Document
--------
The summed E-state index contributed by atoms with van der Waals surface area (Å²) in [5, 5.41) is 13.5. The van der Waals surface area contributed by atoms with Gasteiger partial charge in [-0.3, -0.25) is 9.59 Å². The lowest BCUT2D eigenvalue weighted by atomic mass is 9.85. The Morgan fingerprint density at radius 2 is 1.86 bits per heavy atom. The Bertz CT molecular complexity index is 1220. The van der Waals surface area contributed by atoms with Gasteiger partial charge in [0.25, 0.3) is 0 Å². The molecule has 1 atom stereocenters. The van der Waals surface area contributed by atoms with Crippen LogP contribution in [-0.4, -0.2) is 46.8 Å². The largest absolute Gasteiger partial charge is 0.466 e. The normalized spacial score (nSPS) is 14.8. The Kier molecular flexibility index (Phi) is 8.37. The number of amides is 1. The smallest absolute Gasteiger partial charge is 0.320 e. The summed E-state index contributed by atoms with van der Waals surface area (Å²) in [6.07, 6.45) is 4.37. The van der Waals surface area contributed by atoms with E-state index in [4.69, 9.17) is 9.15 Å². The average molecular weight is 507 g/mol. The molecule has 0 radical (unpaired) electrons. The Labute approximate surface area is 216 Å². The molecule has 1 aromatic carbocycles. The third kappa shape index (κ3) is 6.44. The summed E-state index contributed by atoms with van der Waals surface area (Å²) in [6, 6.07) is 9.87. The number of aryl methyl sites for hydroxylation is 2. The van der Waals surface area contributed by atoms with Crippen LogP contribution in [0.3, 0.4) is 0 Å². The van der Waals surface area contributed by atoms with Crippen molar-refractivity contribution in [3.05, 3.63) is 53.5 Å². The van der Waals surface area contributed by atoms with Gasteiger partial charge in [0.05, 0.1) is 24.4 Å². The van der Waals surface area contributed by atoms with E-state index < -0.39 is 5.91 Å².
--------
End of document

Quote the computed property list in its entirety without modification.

The summed E-state index contributed by atoms with van der Waals surface area (Å²) in [5, 5.41) is 13.5. The van der Waals surface area contributed by atoms with Gasteiger partial charge in [-0.3, -0.25) is 9.59 Å². The lowest BCUT2D eigenvalue weighted by atomic mass is 9.85. The Morgan fingerprint density at radius 2 is 1.86 bits per heavy atom. The Bertz CT molecular complexity index is 1220. The van der Waals surface area contributed by atoms with Gasteiger partial charge in [0.25, 0.3) is 0 Å². The molecule has 1 atom stereocenters. The van der Waals surface area contributed by atoms with Crippen LogP contribution in [-0.4, -0.2) is 46.8 Å². The largest absolute Gasteiger partial charge is 0.466 e. The normalized spacial score (nSPS) is 14.8. The Kier molecular flexibility index (Phi) is 8.37. The number of amides is 1. The smallest absolute Gasteiger partial charge is 0.320 e. The summed E-state index contributed by atoms with van der Waals surface area (Å²) in [6.07, 6.45) is 4.37. The van der Waals surface area contributed by atoms with E-state index in [4.69, 9.17) is 9.15 Å². The average molecular weight is 507 g/mol. The molecule has 0 radical (unpaired) electrons. The Labute approximate surface area is 216 Å². The molecule has 1 aromatic carbocycles. The third kappa shape index (κ3) is 6.44. The summed E-state index contributed by atoms with van der Waals surface area (Å²) in [6, 6.07) is 9.87. The number of aryl methyl sites for hydroxylation is 2. The van der Waals surface area contributed by atoms with Crippen LogP contribution in [0.3, 0.4) is 0 Å². The van der Waals surface area contributed by atoms with Crippen molar-refractivity contribution in [3.05, 3.63) is 53.5 Å². The van der Waals surface area contributed by atoms with Gasteiger partial charge in [0.05, 0.1) is 24.4 Å². The van der Waals surface area contributed by atoms with E-state index < -0.39 is 5.91 Å².